Barbara @therextras

The key feature of purgatory (from my learning) is that there is hope of entering heaven, over the hopeless (forever) hell.

I'll untheologically-expert-opine that 'purgatory' is the correct term for waiting-out Charlie's current behaviors.

Sometime during our teens' lives we also began to withdraw our habitual preparation-for-future-events-warnings, requiring them to pick up on cues. That's an important developmental progression.

Albeit I'm sure you are the best at interpreting Charlie's behavior, I have a tendency to look for an organic cause myself. Is there any pain relief med he can take for the sore throat? Sounds like you already interpret prolonged stimming with self 'medicating' or diversion from discomfort.

I also worry about stimming as a representation of seizure activity. Brain growth during teen years combined with a different growth trajectory....well, I just worry.

Hoping you all are well on your way out of purgatory today.

Kristina Chew

We've given him the over-the-counter things for throat and headache pain (feels like I have been pouring pills into him of late). I've got the throat today so I have a better sense of how he's been feeling. And there was a stomach issue; in fact, I think he was up till 5am because of it.... and then only slept till 7.30, because of his stomach and when Jim left.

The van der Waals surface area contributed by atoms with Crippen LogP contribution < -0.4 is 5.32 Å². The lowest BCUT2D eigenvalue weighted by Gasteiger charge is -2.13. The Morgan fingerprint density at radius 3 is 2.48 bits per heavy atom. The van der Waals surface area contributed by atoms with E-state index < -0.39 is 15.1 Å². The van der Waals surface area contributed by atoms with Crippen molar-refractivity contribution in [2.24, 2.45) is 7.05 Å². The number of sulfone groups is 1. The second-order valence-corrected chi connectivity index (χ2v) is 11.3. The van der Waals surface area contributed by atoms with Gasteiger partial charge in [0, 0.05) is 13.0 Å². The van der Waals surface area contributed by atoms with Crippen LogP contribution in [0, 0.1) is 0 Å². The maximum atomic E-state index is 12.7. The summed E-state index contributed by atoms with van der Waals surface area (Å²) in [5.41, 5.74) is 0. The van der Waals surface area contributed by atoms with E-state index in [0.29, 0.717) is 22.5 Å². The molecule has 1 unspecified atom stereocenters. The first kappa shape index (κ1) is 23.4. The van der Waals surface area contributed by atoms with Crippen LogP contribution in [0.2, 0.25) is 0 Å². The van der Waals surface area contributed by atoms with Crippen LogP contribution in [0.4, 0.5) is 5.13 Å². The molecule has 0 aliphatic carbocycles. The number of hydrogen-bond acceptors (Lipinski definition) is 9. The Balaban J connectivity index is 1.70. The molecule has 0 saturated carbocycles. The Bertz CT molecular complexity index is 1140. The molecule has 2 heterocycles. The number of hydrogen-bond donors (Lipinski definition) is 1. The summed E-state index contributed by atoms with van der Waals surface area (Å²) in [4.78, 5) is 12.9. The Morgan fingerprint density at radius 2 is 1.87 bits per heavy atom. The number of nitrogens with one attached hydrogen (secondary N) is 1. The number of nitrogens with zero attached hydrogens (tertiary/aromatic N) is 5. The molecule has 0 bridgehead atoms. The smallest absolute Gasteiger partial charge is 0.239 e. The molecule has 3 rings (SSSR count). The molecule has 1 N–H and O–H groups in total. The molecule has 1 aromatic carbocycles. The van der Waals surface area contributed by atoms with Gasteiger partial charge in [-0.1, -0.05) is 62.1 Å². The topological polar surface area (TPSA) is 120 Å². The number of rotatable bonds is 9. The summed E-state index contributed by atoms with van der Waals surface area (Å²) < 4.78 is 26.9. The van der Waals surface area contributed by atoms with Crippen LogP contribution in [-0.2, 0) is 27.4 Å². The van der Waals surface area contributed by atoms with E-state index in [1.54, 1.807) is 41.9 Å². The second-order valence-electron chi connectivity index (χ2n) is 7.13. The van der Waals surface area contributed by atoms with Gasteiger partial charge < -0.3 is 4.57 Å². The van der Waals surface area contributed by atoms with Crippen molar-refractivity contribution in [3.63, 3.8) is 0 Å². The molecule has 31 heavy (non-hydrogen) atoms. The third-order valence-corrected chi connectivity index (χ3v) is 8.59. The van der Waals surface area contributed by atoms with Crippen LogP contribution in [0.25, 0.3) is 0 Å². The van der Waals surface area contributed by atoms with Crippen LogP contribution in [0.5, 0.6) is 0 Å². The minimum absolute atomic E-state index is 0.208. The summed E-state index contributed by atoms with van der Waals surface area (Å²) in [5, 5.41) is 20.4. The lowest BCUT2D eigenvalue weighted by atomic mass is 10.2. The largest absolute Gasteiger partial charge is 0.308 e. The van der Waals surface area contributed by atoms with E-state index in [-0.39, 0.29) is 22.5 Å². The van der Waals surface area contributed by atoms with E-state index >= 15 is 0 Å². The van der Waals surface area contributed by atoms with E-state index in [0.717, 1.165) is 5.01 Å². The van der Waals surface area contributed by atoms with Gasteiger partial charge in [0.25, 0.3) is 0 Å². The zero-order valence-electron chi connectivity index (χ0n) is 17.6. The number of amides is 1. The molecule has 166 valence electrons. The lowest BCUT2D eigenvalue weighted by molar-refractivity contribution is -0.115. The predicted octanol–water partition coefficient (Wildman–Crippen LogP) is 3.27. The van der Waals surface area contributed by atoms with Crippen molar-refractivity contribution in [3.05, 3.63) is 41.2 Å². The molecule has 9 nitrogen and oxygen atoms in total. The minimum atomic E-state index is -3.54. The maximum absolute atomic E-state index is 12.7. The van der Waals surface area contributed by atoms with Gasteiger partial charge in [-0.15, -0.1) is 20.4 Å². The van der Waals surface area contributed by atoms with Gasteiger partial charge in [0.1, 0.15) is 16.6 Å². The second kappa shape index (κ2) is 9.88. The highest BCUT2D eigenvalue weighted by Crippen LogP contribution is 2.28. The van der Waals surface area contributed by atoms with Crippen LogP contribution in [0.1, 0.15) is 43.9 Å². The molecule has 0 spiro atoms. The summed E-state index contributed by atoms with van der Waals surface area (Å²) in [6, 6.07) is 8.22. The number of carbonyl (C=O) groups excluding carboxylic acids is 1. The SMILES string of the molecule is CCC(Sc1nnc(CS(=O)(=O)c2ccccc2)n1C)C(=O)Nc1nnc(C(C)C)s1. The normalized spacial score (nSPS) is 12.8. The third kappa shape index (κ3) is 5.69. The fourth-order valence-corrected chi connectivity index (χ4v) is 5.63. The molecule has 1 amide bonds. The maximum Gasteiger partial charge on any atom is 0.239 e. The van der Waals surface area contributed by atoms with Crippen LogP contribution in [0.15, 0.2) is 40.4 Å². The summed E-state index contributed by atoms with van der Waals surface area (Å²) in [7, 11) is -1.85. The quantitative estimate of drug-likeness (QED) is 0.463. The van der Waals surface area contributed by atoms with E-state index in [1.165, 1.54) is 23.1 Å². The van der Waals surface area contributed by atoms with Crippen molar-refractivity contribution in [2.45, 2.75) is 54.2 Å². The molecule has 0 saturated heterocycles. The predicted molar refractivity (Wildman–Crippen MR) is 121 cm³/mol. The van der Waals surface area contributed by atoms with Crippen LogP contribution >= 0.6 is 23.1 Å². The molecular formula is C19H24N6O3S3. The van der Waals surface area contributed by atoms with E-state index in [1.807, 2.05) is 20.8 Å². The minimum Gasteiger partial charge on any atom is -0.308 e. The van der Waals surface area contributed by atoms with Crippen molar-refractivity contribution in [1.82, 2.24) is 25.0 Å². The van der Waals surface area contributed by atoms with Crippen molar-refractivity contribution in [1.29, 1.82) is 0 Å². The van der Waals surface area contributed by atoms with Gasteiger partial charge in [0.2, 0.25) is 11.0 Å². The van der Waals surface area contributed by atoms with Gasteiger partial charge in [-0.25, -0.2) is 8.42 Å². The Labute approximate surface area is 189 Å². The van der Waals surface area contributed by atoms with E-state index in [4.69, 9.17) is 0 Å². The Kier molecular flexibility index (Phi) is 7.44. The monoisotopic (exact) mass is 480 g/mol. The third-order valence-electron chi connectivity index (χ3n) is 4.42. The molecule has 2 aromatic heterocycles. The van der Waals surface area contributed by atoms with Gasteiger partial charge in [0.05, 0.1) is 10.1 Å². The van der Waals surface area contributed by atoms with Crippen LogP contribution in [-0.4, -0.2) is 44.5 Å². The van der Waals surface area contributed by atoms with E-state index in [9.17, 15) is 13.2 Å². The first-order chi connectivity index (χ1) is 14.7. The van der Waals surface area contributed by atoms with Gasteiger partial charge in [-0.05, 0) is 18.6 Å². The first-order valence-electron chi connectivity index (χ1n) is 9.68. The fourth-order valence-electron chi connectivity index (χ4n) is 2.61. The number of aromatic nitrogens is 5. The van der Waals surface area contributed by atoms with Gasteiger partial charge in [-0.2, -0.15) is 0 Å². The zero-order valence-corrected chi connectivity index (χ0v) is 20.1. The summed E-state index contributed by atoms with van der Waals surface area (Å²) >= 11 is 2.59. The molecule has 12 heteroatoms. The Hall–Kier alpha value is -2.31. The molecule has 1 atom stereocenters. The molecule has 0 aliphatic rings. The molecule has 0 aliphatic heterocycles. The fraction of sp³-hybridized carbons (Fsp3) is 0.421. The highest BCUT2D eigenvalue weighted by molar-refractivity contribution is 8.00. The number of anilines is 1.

Antibiotic/diarrhea and cold + sinuses/constipation + anxiety/stomachache = a very bad combination!

I'm glad you mentioned the seizures. We mostly noticed all the stimming as ESY was ending and Charlie has been known to have similar periods of doing unusual things when he has a physical ailment or is in a transition; with the latter, he has, as noted here, had some violent and aggressive behaviors. I'm keeping track of where he stops for the stims: So far, three specific places on the sidewalk (mostly one, where he has tended to stop before) and yesterday also for a long time in front of the soda machine at the burrito place.

Wondering if lights, sounds might be having something to do with it too.


I agree with Barbara about purgatory, but just to state that Limbo was a life-long (or soul-long!) waiting period with nowhere to go after....your acceptance of where Charlie IS in each moment is fabulous....and your are giving him space to deal with his emotions, physical ailments, pain, uncertainty, and even that stretch of the 'unknown'- how to deal with structure-less days? (Even I, as a NT adult, feels some dismay at the beginning of a structure-less week....

Kristina Chew

@Susan, Thank you, you're too kind -- I've changed, or hope I've changed, a great deal to help Charlie over the years; so much I wish I had known earlier.

I'm wondering if Charlie has the feeling (not at all the concept!) of being in limbo!

I just made him a schedule to mark the 2 more weeks he has till school. It's been hard to add too much structure to his days because we've really been trying to gauge 'where he is' before planning too much. It was good to do something different than the usual usual yesterday --